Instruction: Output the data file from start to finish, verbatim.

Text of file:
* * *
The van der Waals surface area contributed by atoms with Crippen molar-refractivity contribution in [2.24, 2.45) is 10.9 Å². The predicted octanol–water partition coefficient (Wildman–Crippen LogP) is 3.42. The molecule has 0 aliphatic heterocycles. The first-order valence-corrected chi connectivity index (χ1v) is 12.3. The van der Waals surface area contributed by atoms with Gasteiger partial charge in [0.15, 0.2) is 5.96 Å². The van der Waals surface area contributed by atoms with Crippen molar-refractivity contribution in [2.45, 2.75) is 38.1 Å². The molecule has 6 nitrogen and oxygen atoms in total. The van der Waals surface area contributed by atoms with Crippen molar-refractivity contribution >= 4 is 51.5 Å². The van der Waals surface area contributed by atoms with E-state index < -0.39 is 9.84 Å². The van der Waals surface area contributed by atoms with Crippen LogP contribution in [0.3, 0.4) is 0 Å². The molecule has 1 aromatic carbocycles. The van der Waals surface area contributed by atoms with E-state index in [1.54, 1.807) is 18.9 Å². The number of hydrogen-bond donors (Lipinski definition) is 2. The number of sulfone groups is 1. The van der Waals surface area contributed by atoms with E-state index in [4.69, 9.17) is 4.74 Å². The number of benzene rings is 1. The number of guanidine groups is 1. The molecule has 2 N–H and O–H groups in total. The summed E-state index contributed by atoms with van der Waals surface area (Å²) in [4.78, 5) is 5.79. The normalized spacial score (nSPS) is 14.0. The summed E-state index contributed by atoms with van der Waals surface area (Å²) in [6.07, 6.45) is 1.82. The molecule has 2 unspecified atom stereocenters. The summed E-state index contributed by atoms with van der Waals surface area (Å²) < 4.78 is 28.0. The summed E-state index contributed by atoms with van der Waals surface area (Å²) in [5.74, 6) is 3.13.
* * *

The van der Waals surface area contributed by atoms with Crippen molar-refractivity contribution in [2.24, 2.45) is 10.9 Å². The predicted octanol–water partition coefficient (Wildman–Crippen LogP) is 3.42. The molecule has 0 aliphatic heterocycles. The first-order valence-corrected chi connectivity index (χ1v) is 12.3. The van der Waals surface area contributed by atoms with Gasteiger partial charge in [0.15, 0.2) is 5.96 Å². The van der Waals surface area contributed by atoms with Crippen molar-refractivity contribution in [2.45, 2.75) is 38.1 Å². The molecule has 6 nitrogen and oxygen atoms in total. The van der Waals surface area contributed by atoms with Crippen molar-refractivity contribution >= 4 is 51.5 Å². The van der Waals surface area contributed by atoms with E-state index < -0.39 is 9.84 Å². The van der Waals surface area contributed by atoms with Crippen LogP contribution in [0.3, 0.4) is 0 Å². The molecule has 1 aromatic carbocycles. The van der Waals surface area contributed by atoms with E-state index in [1.54, 1.807) is 18.9 Å². The number of hydrogen-bond donors (Lipinski definition) is 2. The number of sulfone groups is 1. The van der Waals surface area contributed by atoms with E-state index in [4.69, 9.17) is 4.74 Å². The number of benzene rings is 1. The number of guanidine groups is 1. The molecule has 2 N–H and O–H groups in total. The summed E-state index contributed by atoms with van der Waals surface area (Å²) in [4.78, 5) is 5.79. The normalized spacial score (nSPS) is 14.0. The summed E-state index contributed by atoms with van der Waals surface area (Å²) in [6.07, 6.45) is 1.82. The molecule has 2 unspecified atom stereocenters. The summed E-state index contributed by atoms with van der Waals surface area (Å²) < 4.78 is 28.0. The summed E-state index contributed by atoms with van der Waals surface area (Å²) in [5.74, 6) is 3.13.